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I'm working on an exercise about DH-parameters for my robotics course in university and I ran into a problem, because my solution is different from the one given by my professor. I calculated the DH-parameters $\theta=\theta_1-90˚, d=20m, a=0, \alpha=-90˚$. So far my solution is identical with the one of my professor. Now the next task is to calculate the transformation matrix $T_{0,1}$ using the calculated DH-parameters. Now I calculated: \begin{equation} T_{0,1}= \left(\begin{matrix} \cos(\theta_1-90) & 0 & -sin(\theta_1-90) & 0 \\ sin(\theta_1-90) & 0 & cos(\theta_1-90) & 0 \\ 0 & -1 & 0 & 20\\ 0 & 0 & 0 & 1 \end{matrix}\right) \end{equation} Now the solution of my professor states: \begin{equation} T_{0,1}= \left(\begin{matrix} \cos(\theta_1-90) & 0 & -sin(\theta_1-90) & 0 \\ sin(\theta_1-90) & 1 & cos(\theta_1-90) & 0 \\ 0 & -1 & 0 & 20\\ 0 & 0 & 0 & 1 \end{matrix}\right) \end{equation} Which is almost what I got, but not exactly since they put a 1 where I put a 0 in position (2,2). After multiplicating the transformation matrixes of the single DH-parameters I had found that the position (2,2) evaluates to $\cos(\theta_i)\cdot\cos(\alpha_i)$ and since since $cos(-90˚)$ evaluates to 0 it should be 0, or not? Where am I wrong?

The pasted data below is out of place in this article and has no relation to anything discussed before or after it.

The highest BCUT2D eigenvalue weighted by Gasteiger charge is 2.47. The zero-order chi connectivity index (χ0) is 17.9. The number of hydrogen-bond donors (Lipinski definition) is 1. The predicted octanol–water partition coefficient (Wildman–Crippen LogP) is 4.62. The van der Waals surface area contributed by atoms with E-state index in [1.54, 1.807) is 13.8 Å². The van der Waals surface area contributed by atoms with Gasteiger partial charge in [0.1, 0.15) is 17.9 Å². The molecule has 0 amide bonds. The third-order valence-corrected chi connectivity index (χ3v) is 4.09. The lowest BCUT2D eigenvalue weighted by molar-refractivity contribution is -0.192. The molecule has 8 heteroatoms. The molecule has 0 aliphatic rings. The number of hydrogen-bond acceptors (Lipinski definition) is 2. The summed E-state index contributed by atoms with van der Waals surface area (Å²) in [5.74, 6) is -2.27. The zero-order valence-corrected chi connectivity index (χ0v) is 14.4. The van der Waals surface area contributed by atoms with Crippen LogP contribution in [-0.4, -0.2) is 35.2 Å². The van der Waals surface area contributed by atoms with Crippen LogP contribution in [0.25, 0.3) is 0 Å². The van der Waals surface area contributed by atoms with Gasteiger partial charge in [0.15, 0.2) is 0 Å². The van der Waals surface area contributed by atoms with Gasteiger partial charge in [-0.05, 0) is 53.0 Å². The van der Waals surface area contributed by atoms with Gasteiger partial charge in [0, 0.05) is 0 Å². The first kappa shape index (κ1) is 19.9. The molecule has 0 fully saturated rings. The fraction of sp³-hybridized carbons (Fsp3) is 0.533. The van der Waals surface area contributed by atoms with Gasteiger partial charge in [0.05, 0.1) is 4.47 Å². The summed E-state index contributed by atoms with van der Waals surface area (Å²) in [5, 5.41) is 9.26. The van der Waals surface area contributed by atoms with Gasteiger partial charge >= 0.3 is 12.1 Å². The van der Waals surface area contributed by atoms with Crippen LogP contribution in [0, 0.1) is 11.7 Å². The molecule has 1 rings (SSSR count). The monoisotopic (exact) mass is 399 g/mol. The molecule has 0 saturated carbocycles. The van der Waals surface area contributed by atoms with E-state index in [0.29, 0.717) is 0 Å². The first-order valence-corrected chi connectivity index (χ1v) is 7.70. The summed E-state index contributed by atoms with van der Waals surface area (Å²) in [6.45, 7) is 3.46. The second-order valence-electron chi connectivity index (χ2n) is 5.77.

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    $\begingroup$ Your professor's solution seems fishy. I would check if the two matrices are actually rotation matrices by verifying that M*M^T = I (the matrix multiplied by its transpose should give you the identity). $\endgroup$ – alecive Dec 27 '18 at 21:16
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Your professor has made an error, but he or she is only human.

The upper-left 3x3 matrix must be an orthonormal rotation matrix. Every column of that must have a unit norm. The second column $[0, 1, -1]^T$ has a norm of $\sqrt{2}$ which makes the rotation matrix invalid.

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  • $\begingroup$ Sorry for answering that late. Thanks for your help. I didn’t bother checking that, because I assumed my professor did $\endgroup$ – Max Jan 9 at 21:03

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